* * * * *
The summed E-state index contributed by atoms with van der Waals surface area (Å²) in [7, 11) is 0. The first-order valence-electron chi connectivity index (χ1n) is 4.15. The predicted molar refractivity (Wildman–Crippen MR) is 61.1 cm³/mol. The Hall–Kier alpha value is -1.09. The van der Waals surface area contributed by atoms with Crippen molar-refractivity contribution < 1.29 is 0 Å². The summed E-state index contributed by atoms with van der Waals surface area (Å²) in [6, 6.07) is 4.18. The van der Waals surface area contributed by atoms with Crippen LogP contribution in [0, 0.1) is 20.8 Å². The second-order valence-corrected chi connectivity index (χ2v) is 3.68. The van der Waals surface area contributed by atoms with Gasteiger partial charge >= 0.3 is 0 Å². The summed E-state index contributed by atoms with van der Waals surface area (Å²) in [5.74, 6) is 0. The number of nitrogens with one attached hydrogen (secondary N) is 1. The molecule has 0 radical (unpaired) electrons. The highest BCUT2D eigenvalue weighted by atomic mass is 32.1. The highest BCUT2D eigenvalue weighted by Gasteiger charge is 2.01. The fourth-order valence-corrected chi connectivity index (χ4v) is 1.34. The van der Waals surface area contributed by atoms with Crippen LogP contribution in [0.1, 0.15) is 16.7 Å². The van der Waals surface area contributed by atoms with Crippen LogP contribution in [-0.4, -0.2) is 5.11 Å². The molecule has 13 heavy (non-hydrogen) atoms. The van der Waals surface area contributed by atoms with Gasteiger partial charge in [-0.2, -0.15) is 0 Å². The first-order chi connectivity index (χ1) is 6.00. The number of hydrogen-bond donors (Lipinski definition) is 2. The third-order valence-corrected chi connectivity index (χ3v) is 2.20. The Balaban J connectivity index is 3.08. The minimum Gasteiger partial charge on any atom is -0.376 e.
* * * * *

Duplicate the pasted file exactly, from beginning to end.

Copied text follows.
The summed E-state index contributed by atoms with van der Waals surface area (Å²) in [7, 11) is 0. The first-order valence-electron chi connectivity index (χ1n) is 4.15. The predicted molar refractivity (Wildman–Crippen MR) is 61.1 cm³/mol. The Hall–Kier alpha value is -1.09. The van der Waals surface area contributed by atoms with Crippen molar-refractivity contribution < 1.29 is 0 Å². The summed E-state index contributed by atoms with van der Waals surface area (Å²) in [6, 6.07) is 4.18. The van der Waals surface area contributed by atoms with Crippen LogP contribution in [0, 0.1) is 20.8 Å². The second-order valence-corrected chi connectivity index (χ2v) is 3.68. The van der Waals surface area contributed by atoms with Gasteiger partial charge >= 0.3 is 0 Å². The summed E-state index contributed by atoms with van der Waals surface area (Å²) in [5.74, 6) is 0. The number of nitrogens with one attached hydrogen (secondary N) is 1. The molecule has 0 radical (unpaired) electrons. The highest BCUT2D eigenvalue weighted by atomic mass is 32.1. The highest BCUT2D eigenvalue weighted by Gasteiger charge is 2.01. The fourth-order valence-corrected chi connectivity index (χ4v) is 1.34. The van der Waals surface area contributed by atoms with Crippen LogP contribution in [0.1, 0.15) is 16.7 Å². The van der Waals surface area contributed by atoms with Crippen LogP contribution in [-0.4, -0.2) is 5.11 Å². The molecule has 13 heavy (non-hydrogen) atoms. The van der Waals surface area contributed by atoms with Gasteiger partial charge in [-0.2, -0.15) is 0 Å². The first-order chi connectivity index (χ1) is 6.00. The number of hydrogen-bond donors (Lipinski definition) is 2. The third-order valence-corrected chi connectivity index (χ3v) is 2.20. The Balaban J connectivity index is 3.08. The minimum Gasteiger partial charge on any atom is -0.376 e.